Feed Additives for Dairy Cows

Published on Sun, 09/10/2023 - 11:39am

Feed Additives for Dairy Cows.

 By Heather Smith Thomas.

 There are a number of feed additives commonly used in dairies.  Scott E. Poock, DVM, DABVP, Associate Extension Professor, University of Missouri, says that there are some regulations regarding what can be fed, but there are more regulations for what is fed to lactating cows, versus non-lactating cows.  “If they eat something that ends up in the milk, this would determine the difference,” he explains.

Feed additives are given for many reasons—to keep cattle healthy, enable the rumen to function optimally, increase milk production, etc.  They also have to be cost effective; no dairy wants to feed something that costs more than the benefits seen.

“Probably the most common additive we see in dairy cow rations is monensin (Rumensin).  There are many advantages to using Rumensin, beyond just coccidia control and feed efficiency.  It stimulates more propionic acid production, which is a major fuel source for the cow.  You can help her through the transition period because she is producing more propionic acid, which means she’s producing more glucose for her body,” Poock says.

Ionophores are very useful; monensin has been approved in cattle for a long time in the U.S. for increased feed efficiency.  It also helps reduce incidence of ketosis because of how ionophores function in the rumen.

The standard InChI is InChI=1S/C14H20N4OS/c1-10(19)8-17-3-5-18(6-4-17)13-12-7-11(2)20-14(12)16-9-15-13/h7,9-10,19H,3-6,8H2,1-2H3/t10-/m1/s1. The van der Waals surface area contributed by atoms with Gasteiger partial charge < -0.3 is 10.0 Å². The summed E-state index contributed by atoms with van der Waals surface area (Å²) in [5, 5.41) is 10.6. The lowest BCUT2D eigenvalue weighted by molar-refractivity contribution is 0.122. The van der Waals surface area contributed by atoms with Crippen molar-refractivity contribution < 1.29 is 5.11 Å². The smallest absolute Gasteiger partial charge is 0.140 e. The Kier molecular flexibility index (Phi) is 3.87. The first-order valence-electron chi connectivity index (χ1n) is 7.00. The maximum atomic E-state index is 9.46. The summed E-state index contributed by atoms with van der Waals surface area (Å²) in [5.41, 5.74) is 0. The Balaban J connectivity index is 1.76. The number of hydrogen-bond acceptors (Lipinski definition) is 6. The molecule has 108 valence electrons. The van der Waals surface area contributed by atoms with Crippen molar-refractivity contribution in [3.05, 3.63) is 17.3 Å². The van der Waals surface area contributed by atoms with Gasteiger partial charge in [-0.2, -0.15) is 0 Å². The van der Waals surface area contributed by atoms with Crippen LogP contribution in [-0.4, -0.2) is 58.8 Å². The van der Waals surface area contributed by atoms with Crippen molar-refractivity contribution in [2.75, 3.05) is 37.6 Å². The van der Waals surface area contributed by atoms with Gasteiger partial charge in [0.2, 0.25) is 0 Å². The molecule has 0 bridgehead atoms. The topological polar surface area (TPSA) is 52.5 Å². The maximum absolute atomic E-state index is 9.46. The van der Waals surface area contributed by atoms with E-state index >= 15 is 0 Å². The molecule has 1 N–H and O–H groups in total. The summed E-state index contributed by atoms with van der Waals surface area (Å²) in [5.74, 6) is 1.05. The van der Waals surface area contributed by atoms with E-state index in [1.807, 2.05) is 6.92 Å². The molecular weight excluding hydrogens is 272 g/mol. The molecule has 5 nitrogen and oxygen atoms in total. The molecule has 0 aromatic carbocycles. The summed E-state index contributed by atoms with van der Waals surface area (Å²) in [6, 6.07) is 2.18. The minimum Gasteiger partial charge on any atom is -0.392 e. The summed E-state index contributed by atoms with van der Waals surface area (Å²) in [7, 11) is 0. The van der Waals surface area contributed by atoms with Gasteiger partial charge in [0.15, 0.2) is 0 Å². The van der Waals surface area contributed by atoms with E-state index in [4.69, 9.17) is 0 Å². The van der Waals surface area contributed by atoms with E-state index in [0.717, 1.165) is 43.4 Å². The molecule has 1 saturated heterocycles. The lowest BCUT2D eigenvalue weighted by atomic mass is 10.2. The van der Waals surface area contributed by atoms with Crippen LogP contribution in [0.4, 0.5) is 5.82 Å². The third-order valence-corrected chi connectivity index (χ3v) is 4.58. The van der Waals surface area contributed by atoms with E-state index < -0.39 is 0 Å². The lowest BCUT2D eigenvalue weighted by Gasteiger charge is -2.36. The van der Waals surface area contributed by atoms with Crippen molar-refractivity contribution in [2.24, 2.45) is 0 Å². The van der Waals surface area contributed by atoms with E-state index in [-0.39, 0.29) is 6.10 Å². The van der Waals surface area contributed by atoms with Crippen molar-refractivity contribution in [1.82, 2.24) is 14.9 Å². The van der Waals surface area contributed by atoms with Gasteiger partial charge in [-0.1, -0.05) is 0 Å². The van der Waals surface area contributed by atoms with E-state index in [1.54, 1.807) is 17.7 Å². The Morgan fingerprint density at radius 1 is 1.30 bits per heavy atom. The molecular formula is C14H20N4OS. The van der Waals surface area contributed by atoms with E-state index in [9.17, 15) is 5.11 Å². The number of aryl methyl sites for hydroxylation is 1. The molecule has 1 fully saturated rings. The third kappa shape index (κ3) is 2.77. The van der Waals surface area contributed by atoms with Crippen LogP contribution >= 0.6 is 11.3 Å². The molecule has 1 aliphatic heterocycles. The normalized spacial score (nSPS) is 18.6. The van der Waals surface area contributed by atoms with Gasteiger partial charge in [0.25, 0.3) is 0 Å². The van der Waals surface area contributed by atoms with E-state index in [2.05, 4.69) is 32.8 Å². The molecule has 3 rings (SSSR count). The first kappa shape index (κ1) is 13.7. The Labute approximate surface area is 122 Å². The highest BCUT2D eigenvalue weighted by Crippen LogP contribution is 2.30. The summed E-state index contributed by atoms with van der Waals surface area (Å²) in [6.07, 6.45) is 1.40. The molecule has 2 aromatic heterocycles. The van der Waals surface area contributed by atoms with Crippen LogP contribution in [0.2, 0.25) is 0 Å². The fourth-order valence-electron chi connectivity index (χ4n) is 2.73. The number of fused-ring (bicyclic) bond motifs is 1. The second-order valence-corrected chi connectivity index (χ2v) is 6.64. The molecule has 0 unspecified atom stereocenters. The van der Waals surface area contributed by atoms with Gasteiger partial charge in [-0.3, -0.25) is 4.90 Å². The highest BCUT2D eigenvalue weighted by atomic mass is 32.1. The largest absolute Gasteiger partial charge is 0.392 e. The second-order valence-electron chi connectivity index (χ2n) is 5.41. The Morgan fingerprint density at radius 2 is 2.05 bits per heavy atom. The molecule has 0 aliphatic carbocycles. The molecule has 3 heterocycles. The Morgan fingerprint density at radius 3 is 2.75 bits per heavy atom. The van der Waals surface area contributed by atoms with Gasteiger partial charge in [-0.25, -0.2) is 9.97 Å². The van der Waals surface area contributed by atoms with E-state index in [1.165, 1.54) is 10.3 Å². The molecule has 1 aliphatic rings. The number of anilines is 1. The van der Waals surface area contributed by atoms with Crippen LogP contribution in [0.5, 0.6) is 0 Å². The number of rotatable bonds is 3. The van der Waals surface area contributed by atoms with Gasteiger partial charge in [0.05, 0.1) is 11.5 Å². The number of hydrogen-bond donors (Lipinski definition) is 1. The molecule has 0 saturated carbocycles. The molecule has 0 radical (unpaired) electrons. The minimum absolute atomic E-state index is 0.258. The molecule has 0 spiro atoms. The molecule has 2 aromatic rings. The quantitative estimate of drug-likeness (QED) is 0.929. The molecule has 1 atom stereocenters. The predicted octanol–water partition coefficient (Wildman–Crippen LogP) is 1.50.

Dairies often add in something for fly control.  “There is a product called ClariFly® Larvicide that is a feedthrough,” says Poock.  Flies spread disease and are irritating to cattle on a dairy operation, as well as to the people that work there.  Because of the confined nature of a dairy, ClariFly® Larvicide can be part of an integrated pest management (IPM) program for effectively controlling fly populations.  To be fully effective however, it is important to start ClariFly® Larvicide in milk and milk replacer at the calf stage and continue it through adulthood.  Otherwise, the flies that start in calf pens or hutches can quickly spread.
The larvicide product is harmless to cattle; it passes through the digestive system of the animal, and then stays in the fresh manure where flies lay their eggs. The active ingredient then prevents the larvae of house flies, stable flies, face flies, and horn flies from developing into adults, interrupting the life cycle.

Poock helps plan rations for dairy cattle, and another common additive is sodium bicarbonate, especially for cattle on a higher corn silage diet.  “This can help regulate the pH in the rumen,” Poock explains.
“This is especially important in the summer when hot weather depresses appetite.  If the intake goes down a little, you need to make what they eat a little more energy dense.  Yet this increases the potential for acidosis, so the bicarb is very important at this point,” he says.

Sodium bicarbonate acts as a buffer for the rumen, creating a better environment for the important microbes to survive.  The sodium helps drive water intake.  This helps speed the rate of passage of feed in the gut.  This is very helpful for the lactating cow; as water intake increases, more quickly the ingesta that goes through the gut.  The cow can eat more, and ultimately absorb more nutrients and produce more milk.